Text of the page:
Following Ghana’s loss in the final of the 2015 final to Cote d’Ivoire, Citi Sports’ Nathan Quao takes a look at what the future holds for Black Stars head coach Avram Grant.
When Ivorian goalie Boubacar Barry slotted his kick past Razak Brimah at the Estadio de Bata, Ghana’s dreams of winning their first AFCON title since 1982 were blown away. It was a tough loss to take even for the most passive of fans who did not want anything to do with the Black Stars after the soap opera in the last World Cup in Brazil.
The team had pushed their way through from the group stages and they made a final when a lot of people thought a group stage exit was what they deserved. After all, they had to face Africa’s most in-form team in Algeria, a solid Senegal team and a very fluid but disciplined South African unit in a group that was tagged with the word “death”.
The competition has now ended and we must look to times ahead and hope that bigger successes will come to the Black Stars and to be frank, Grant seems to have sown good seeds (in six weeks) to give us huge returns but he must do certain things else the potential will remain exactly that. Potential and never concrete prizes.
Choose your own men, gaffer
With the emotions of the tournament on the wane, it is interesting to note what Grant was telling all of us with the players he chose.
Samuel Inkoom did not go at all while John Boye, Rabiu Mohammed and Emmanuel Agyemang-Badu went from regulars to being part of the supporting cast while Daniel Amartey, Kwesi Appiah and Afriyie Acquah got to the head of the queue when in another context, they would have been part of the supporting cast.
The message being? Simple, Grant did not tolerate names without deeds and players will have to earn the right to wear the national jersey.
Even emerging names like Frank Acheampong, David Accam and Ebenzer Assifuah must play their best hands (if or when they get their call-ups and starting roles) else they will also see themselves on the bench while other newbees get the opportunities.
The sense of competition will be very necessary for the rest of Grant’s tenure in charge because when players fight for places, the knock-on effects benefit the team.
Matches can now be won because someone is willing to tackle a bit more, pass better, run an extra hundred yards and stretch a bit more for that header. Otherwise, someone else on the sidelines will.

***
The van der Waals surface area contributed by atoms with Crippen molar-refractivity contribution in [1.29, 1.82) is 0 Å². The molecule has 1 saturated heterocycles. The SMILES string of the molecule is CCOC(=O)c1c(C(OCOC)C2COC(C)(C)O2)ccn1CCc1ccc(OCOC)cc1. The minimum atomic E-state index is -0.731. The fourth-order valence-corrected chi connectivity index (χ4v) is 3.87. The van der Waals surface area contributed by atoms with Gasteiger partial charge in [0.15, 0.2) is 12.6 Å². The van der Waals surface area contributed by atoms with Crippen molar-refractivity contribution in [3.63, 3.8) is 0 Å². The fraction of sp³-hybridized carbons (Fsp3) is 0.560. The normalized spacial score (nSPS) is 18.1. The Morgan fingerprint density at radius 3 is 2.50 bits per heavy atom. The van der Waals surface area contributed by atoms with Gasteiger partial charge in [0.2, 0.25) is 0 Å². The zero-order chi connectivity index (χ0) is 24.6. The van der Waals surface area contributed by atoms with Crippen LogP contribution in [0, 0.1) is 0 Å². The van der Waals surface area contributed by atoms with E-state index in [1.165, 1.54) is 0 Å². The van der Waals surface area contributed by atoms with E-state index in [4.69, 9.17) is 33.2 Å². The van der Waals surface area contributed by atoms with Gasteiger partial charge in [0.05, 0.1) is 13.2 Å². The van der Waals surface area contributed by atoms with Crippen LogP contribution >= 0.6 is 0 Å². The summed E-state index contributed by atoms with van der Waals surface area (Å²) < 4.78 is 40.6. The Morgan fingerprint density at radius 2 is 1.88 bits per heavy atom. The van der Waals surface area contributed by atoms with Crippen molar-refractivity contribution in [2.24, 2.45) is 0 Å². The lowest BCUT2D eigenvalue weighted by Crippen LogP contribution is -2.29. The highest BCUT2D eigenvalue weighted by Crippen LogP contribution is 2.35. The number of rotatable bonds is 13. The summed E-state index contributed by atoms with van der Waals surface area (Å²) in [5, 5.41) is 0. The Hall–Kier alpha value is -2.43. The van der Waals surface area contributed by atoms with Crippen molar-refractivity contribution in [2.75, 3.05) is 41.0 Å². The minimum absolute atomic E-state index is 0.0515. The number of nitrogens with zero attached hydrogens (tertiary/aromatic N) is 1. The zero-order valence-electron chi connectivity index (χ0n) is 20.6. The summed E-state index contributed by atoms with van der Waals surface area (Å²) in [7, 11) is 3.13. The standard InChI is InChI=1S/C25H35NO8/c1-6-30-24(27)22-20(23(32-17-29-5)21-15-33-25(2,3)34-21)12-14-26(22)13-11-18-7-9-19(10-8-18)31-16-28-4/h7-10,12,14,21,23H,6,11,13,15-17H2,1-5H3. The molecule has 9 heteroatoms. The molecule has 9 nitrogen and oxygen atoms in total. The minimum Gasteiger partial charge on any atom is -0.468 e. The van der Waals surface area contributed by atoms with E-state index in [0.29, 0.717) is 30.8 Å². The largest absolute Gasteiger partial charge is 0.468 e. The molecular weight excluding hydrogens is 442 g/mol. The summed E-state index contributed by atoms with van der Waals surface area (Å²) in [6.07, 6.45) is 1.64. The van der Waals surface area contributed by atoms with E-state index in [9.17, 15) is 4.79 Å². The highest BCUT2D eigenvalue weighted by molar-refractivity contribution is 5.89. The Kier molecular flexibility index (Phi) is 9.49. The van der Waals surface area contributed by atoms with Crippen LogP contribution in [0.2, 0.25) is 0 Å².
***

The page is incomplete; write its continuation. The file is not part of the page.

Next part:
And Grant needs to establish that point very well.
Mr. Grant, change when you must
Grant’s choice of a 3-4-2-1 in the first group C match of the 2015 AFCON against Senegal may not have worked but at least, there was a willingness to attempt a new way and a new idea. I appreciated that so much.
It was as though we had turned our backs to the rigid, reluctant brand of football from a few years ago and we were breaking into a different space but the new things did not end there.
Grant tried the 4-3-1-2, 4-2-3-1, 4-4-1-1 at several points of the tournaments but despite the similarities in shape, there were striking things about the football itself.
There was more pace and adventure but there was also better defensive work and organisation.
Suddenly, set pieces could be flown into the Black Stars area by the dozens and there were not too many worries.
The team could now start matches better than before and hold their own until the opposition found new ways of operating (as we saw against South Africa in the group matches).
The coach also showed how welcome he was to making amendments when the situation demanded it.
For instance, after pulling even against South Africa, he threw on Emmanuel Agyemang-Badu and Kwesi Appiah and Afriyie Acquah and Jordan Ayew as Ghana went for the winner.
Agyemang-Badu kept the ball moving to the flanks for onward delivery to the forwards, Gyan and Appiah. The strikers did not score but the repetition of passes to the sides found Baba Rahman who assisted Andre Ayew’s headed winner.
Win us a trophy, will you?
All the work in training camps, on tactics boards, with research experts and scouts will not count for a lot if Ghana does not win something at a point under Grant.
I agree it may be too tough a demand because some dynamics that determine success in tournaments could be major like injuries, suspensions or failed game plans or could be as minor as a sliced clearance or the wrong choice in a penalty shootout.
Nonetheless, Grant was signed to win us the African Nations Cup aside training local coaches and changing the team’s mentality.
He was brought in to do what Herve Renard has done for Zambia and Ivory Coast .
It is that simple.
And as a nation, we can ask that of him because he will have time between now and the 2017 AFCON to build the army he wants.
He will be able to fashion out plans for the team, find new players and give us options to turn to when we are in one fix or the other.
We might understand the explanations that will place the failure of meeting targets into perspective then but we might not be so conciliatory with the consequences we would like to enforce.
So, Mr. Grant, you have started well and you want to make your work easy. That is wise but it is time to see how you tend the soil and manage what you have planted.
Let’s get down to work.